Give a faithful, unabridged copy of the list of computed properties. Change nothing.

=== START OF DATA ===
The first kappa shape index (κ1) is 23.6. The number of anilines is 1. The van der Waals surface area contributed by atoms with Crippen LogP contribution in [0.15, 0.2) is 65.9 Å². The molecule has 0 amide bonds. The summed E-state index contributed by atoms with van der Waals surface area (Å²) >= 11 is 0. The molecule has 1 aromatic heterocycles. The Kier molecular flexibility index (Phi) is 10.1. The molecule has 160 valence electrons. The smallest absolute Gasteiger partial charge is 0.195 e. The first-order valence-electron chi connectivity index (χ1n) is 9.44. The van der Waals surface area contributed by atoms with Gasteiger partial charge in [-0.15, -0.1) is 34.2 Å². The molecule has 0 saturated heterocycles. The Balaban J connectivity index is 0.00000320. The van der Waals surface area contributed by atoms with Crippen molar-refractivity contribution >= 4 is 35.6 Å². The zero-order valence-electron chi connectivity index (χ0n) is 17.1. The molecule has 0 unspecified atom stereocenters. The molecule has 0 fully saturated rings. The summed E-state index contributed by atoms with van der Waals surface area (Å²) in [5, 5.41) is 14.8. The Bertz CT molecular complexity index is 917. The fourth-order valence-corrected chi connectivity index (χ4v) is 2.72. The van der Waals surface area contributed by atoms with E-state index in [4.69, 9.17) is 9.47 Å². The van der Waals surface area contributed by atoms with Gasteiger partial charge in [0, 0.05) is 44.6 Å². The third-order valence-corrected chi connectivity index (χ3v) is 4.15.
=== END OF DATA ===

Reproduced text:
The first kappa shape index (κ1) is 23.6. The number of anilines is 1. The van der Waals surface area contributed by atoms with Crippen LogP contribution in [0.15, 0.2) is 65.9 Å². The molecule has 0 amide bonds. The summed E-state index contributed by atoms with van der Waals surface area (Å²) >= 11 is 0. The molecule has 1 aromatic heterocycles. The Kier molecular flexibility index (Phi) is 10.1. The molecule has 160 valence electrons. The smallest absolute Gasteiger partial charge is 0.195 e. The first-order valence-electron chi connectivity index (χ1n) is 9.44. The van der Waals surface area contributed by atoms with Gasteiger partial charge in [-0.15, -0.1) is 34.2 Å². The molecule has 0 saturated heterocycles. The Balaban J connectivity index is 0.00000320. The van der Waals surface area contributed by atoms with Crippen molar-refractivity contribution >= 4 is 35.6 Å². The zero-order valence-electron chi connectivity index (χ0n) is 17.1. The molecule has 0 unspecified atom stereocenters. The molecule has 0 fully saturated rings. The summed E-state index contributed by atoms with van der Waals surface area (Å²) in [5, 5.41) is 14.8. The Bertz CT molecular complexity index is 917. The fourth-order valence-corrected chi connectivity index (χ4v) is 2.72. The van der Waals surface area contributed by atoms with E-state index in [4.69, 9.17) is 9.47 Å². The van der Waals surface area contributed by atoms with Gasteiger partial charge in [0, 0.05) is 44.6 Å². The third-order valence-corrected chi connectivity index (χ3v) is 4.15.